She had one lead, the address in Santa Ana. She took a cab there from the airport. She went to the door to find that her son was long gone, leaving no clue behind. She shuffled away with her single suitcase, not knowing what to do next. He could be anywhere. She had no grasp of America’s immensity, though a friend who knew the country tried to warn her: It would be like finding a needle at the bottom of the sea. Where would she start looking, in a country of 300 million strangers? Still, how could she go to her grave without trying?
So in September, a tiny 57-year-old woman began stubbornly pushing a pair of green, worn-out plastic flip-flops along the sidewalks and strip malls and alleys of Southern California, past street signs she couldn’t read and storefronts she couldn’t fathom. She didn’t have long — just a few months before her visa expired in January, maybe less before her legs buckled or her heart quit or her cancer returned. Or her money ran out. She found her way to Little Saigon in Westminster, the country’s largest Vietnamese American enclave. There, people sympathized. They gave her couches to sleep on, bowls of soup. (snip)
He was 16 when she sent him to the boat. For his passage out of Vietnam, the price was two bars of gold that she spent a year buying on layaway. It was 1986, and Ho Chi Minh City was a desperate place. Everyone she knew was starving.
She knew Tuan’s escape would be risky. Once before, the scrawny, gap-toothed boy had tried to flee the country only to be seized by police and thrown into jail for six months, to return home even more haggard and emaciated than before. Now, around midnight at a big marketplace, she handed him to the boat captain who would smuggle him away. (snip)
One led her to the Westminster Police Department, where she learned two things that shocked her, upending her image of the solid, prosperous life Tuan had lived in the States. At some point, she learned, her son had been incarcerated for robbery. At another point, he had stayed at the Los Angeles Mission. That meant he had been homeless, the orphaned beggar from the proverb. (snip)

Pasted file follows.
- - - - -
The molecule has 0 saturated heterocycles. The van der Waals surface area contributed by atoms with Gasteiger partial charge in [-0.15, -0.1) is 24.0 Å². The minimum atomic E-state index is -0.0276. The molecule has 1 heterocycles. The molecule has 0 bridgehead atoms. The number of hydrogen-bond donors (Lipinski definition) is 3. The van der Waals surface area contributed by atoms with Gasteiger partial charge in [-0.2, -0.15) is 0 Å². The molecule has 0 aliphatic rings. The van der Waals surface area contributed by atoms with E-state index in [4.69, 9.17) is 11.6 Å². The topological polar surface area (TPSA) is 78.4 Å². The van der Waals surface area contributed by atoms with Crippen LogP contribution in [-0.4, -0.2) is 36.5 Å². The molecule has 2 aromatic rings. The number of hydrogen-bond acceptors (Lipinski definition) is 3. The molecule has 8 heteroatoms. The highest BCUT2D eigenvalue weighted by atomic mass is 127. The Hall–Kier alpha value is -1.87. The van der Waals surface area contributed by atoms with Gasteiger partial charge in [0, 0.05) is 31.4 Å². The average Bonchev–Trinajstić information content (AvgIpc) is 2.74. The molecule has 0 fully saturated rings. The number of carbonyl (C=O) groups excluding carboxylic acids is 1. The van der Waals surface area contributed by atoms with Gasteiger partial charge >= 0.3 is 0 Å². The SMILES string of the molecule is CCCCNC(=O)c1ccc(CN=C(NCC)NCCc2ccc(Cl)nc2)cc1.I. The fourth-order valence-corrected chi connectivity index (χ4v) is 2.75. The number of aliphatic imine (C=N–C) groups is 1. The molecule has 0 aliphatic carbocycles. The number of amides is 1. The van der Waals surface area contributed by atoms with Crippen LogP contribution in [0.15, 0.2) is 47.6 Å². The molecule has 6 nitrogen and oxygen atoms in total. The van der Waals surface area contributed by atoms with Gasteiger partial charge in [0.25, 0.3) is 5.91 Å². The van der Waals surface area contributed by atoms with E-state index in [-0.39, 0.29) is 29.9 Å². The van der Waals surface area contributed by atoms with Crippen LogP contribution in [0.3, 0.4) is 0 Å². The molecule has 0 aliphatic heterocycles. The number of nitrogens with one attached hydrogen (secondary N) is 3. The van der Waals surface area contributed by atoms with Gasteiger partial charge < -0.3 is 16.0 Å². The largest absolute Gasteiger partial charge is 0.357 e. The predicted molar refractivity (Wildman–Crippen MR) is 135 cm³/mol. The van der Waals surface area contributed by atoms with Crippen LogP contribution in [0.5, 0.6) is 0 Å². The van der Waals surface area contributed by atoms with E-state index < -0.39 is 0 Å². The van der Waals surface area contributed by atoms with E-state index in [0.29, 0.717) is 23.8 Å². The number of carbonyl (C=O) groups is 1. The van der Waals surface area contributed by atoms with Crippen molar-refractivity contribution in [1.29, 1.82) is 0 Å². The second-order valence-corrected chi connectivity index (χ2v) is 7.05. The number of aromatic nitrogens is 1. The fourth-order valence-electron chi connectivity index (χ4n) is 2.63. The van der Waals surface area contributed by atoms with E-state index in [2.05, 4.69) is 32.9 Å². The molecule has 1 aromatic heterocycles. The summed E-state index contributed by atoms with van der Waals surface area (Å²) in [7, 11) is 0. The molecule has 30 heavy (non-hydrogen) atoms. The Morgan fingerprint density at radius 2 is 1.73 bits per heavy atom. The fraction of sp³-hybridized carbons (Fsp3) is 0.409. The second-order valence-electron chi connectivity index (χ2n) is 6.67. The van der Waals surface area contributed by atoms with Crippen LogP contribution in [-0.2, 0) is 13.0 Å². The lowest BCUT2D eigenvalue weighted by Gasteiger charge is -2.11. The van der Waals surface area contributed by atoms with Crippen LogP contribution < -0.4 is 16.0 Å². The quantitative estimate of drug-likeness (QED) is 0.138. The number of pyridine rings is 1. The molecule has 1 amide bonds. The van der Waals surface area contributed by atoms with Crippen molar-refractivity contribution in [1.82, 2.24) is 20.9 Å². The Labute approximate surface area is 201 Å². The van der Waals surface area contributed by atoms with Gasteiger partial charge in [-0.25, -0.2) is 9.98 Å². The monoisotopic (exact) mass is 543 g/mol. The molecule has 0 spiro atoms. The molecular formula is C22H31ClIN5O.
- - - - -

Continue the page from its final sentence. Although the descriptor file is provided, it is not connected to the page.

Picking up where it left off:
She took a cab to the mission, but he wasn’t there. She printed and distributed more fliers, this time offering a $1,000 reward. It was money she didn’t have, but she was desperate. She got word that a man who looked like her son dug up recyclables in the trashcans at John Wayne Airport. For a week, she went there every day, waiting. No luck. She had reconciled herself to the possibility that she would find him dead. But even that, she reasoned, would be some consolation, better than not knowing.
Finally, in November, there came an improbable call from a restaurateur in San Jose, a woman named Huong Le who had seen Nguyen’s story on Vietnamese-language television. She said Tuan had been living behind her restaurant for the last couple of months at the Lion Plaza shopping center on King Boulevard. He slept on the sidewalk on a patch of cardboard. On Nov. 19, a woman moved by her story offered her a ride from Orange County to San Jose. It was about noon when she found the restaurant. Her son wasn’t there, but restaurant employees said they had been taking care of him. When he was hungry, he’d knock lightly on the rear kitchen door and they would pass him beef noodles and rice, bread and pork. He rarely spoke, they said, and often stood completely immobile. But they found him polite, unthreatening. Look for his blanket, they told Nguyen. It’s blue and yellow fleece. We gave it to him.